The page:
Wilmsen’s story about his ISAs, alongside others’ experiences, offers a cautionary tale for students seeking an alternative to taking on piles of loans for their education, amid a national conversation over the student-debt crisis.
Pitfalls of taking on a non-federal student loan
Wilmsen always wanted to be an engineer.
Growing up in La Porte, Ind., surrounded by family and friends who attended Purdue, he had his heart set on attending the best engineering school in the area.
Determined to become an electrical engineer, Wilmsen took out a $15,000 ISA for the 2018-2019 academic year, and a $14,000 ISA for the 2019-2020 academic year, according to documentation seen by MarketWatch. He also currently owes $12,000 in federal student loans on top of the ISAs.
His total monthly payment for the two ISAs is nearly $600. Payments on federal student loans have been suspended since March 2020. Unlike federal loans, payments towards private loans like ISAs cannot be paused by the government.
And unlike ISAs, if President Joe Biden cancels $10,000 in student-loan debt, while Wilmsen would only be left with a very manageable $2,000 debt obligation, his $29,000 in ISAs remain.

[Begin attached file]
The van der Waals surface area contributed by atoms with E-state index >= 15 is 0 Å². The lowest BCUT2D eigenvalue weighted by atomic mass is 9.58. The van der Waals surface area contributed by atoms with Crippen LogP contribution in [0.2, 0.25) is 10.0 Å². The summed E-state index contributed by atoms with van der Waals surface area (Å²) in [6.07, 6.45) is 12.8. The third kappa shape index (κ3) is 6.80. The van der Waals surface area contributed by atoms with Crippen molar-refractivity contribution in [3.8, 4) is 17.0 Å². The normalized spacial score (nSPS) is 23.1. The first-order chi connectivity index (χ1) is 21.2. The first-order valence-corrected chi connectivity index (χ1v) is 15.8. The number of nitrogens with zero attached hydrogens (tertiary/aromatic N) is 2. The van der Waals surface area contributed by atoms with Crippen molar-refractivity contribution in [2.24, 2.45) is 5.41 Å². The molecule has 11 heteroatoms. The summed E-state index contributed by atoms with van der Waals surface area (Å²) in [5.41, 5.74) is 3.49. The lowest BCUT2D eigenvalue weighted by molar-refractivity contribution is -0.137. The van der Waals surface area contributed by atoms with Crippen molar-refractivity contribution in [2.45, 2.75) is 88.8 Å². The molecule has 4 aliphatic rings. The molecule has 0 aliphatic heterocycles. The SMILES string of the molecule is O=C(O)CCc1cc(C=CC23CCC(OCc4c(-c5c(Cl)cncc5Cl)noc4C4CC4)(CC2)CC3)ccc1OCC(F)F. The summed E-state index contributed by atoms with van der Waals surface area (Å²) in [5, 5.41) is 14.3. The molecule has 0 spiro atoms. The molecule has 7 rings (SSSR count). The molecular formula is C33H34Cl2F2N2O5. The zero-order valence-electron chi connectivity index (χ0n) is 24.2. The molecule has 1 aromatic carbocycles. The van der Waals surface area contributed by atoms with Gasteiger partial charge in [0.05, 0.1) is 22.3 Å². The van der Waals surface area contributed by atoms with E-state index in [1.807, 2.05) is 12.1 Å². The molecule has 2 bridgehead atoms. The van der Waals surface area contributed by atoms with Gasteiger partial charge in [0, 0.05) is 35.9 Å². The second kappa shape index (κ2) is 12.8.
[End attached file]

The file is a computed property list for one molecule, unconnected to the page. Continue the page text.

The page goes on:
Purdue’s ISA program in flux due to lender pulling out
The Back and Boiler program is no longer available for new applicants in the 2022-2023 aid year, according to the school’s website. The school also listed a new loan servicer, Launch Servicing.
Wilmsen’s loans were initially managed by Vemo Education, a venture that manages ISA programs. MarketWatch was not able to reach a Vemo spokesperson via phone and email by the time of publication.
A Purdue spokesperson said that the college switched loan servicers because Vemo Education had transferred servicing operations to Launch. Since Launch did not originate ISAs for new students, and only maintains accounts with existing students, Purdue had to suspend the program until it found a replacement.